Sunday, October 31, 2004

The Final Outrage!

Apparanently the CBS News program, Sixty Minutes, was planning to run the missing explosives story during Sixty Minutes!

Friday, October 29, 2004

Blast From the Past

My article on how the Republican/Democrat divide in this country resembles team sports, from the July Liberty, is now available on the web. As fresh as ever.

Sign of Bush incompetence # 999,436

If this Washington Times report is true, the Bush administration is even more incompetent than I thought previously. According to the Times, satellite photos show trucks leading away from Iraq weapons sites in the days shortly before we invaded last year.
So, as the Bush administration was getting ready to invade Iraq to control its "weapons of mass destruction," it may have sat by and watched the Iraqis empty out their weapons sites by the truckload. If Saddam actually possessed the fabled "WMD," they would probably be in Osama bin Laden's hands right now.

Thursday, October 28, 2004

Placing Blame

According to Hugh Hewitt, John Kerry is committing a vile smear against our boys in uniform by denouncing the President for losing the 380 tons of explosives: "JOHN KERRY now closes his presidential campaign exactly as he opened his political life: Attacking the United States military.
. . . This week he embraced an already discredited account of missing munitions to attack the reputation of the 3rd Infantry Division and the 101st Airborne. Make no mistake, that is exactly what Kerry is doing when he asserts that deadly weapons went unsecured and unreported as these two divisions rushed to liberate Baghdad."
Strangely, Hewitt failed to point out that Rudy Guiliani explicity blamed the troops on the Today show:"No matter how you try to blame it on the president, the actual responsibility for it really would be for the troops that were there. Did they search carefully enough - didn't they search carefully enough?"
Fortunately, Joshua Micah Marshall correctly places responsibility:"The president and his advisors insisted on a warplan that had far too few troops to secure even the key facilities in Iraq that were the reason for the invasion in the first place. Remember, many of the nuclear facilities were stripped bare too. This wasn't the fault of troops streaming through on their way to Baghdad, doing a quick check for chemical and biological weapons. The error was in the planning of the war itself -- planning that came from Rumsfeld's civilians and the White House over and against the advice of the generals."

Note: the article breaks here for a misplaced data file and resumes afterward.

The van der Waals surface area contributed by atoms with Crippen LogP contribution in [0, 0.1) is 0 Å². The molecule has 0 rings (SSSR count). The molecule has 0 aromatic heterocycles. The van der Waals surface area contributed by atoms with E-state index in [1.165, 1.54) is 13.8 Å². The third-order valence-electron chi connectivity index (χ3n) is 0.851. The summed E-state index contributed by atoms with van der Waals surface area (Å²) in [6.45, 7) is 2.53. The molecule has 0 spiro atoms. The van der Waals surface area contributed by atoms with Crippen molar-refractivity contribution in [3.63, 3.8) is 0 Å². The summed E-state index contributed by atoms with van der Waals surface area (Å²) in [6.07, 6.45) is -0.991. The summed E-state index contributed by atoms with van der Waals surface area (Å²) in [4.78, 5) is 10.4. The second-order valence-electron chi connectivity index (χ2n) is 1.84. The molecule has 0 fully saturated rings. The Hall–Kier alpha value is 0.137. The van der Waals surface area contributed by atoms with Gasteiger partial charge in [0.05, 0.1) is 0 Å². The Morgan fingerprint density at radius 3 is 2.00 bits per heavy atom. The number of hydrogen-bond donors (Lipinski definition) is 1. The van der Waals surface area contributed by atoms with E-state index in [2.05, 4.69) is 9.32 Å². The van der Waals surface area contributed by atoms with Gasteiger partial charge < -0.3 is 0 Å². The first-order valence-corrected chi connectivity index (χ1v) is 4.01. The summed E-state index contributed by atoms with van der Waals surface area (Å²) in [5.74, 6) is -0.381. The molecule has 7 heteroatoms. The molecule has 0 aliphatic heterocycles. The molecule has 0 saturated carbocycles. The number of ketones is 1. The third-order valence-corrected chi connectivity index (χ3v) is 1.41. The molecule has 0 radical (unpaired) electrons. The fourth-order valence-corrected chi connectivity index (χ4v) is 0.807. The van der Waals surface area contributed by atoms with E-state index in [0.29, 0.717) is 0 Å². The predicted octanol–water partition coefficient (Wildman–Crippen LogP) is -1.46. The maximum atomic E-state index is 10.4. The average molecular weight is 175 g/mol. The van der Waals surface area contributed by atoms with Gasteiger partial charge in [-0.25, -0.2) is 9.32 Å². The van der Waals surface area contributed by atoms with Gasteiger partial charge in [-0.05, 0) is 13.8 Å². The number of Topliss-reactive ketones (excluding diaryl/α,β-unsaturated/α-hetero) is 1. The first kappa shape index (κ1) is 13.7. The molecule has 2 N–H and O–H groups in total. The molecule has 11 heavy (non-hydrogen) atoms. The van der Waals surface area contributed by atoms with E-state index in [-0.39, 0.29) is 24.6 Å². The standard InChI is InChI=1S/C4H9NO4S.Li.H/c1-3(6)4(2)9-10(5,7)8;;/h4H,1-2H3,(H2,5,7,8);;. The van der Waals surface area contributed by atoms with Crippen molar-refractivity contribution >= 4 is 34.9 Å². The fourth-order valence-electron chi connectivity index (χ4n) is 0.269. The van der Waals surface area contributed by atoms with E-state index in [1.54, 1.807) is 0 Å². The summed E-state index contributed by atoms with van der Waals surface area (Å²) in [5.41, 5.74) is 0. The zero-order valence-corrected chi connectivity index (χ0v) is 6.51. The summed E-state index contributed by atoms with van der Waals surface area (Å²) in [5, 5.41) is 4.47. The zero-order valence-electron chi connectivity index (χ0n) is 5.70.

One Death is a Tragedy, a Million Deaths Are a Statistic

Dick McDonald, who is apparantly new to the English language, sets out to debunk some anti-Bush arguments; and I must admit I find it difficult to argue with his logic.
One passage stands out: "Deaths in Iraq and Afghanistan. Wow, we have conducted and won two wars and lost less than 300 soldiers in the hot portion of those wars. Apparently the hand-wringers are in a catatonic fit about it. Forget that we lost 58,000 in Vietnam, 50,000 in Korea and 300,000 in WWII. It goes to show that if the NYT has the immaterial and insignificant to blow into a worldwide controversy, they will lie, deceive and omit the issue to their anti-American end."
So these lives are nothing more than a statistic; a set of numbers on a page. The problem isn't just that U.S. troops are still dying (along with many more Iraqis and others), but that they are dying well over a year since we "won" a war to end a non-existent threat; a war in which wishful thinking substituted for serious planning.

Be Nice

William Tucker asks Republicans to be nice should George W. Bush lose next week. I won't be holding my breath.

Wednesday, October 27, 2004

Food For Thought

The Wander, a Catholic newspaper, gives pro-life voters something to chew on before casting their ballots--the effect of our use of depleted uranium on unborn Iraqi children: "They are newborn Iraqi babies, born without heads and limbs, sometimes they are blood red, sometimes black, sometimes covered in an unknown white film, sometimes with gaping holes in their torsos that expose their internal organs."

Tuesday, October 26, 2004

That's The Whole Point!

Matt Drudge notes an NBC News story that the 380 tons of explosives (registration) reported missing from Al Qaqaa ammo dump in Iraq was missing when U.S. troops arrived on April, 10 2003. Isn't that the whole point of the New York Times story from Monday?
The Bush administration had all sorts of intelligence about so-called "weapons of mass destruction." Colin Powell went to the UN to put on an elaborate display of grainy photographs of weapons facilities and artists' renderings of mobile biological-weapons labs; none of which was found.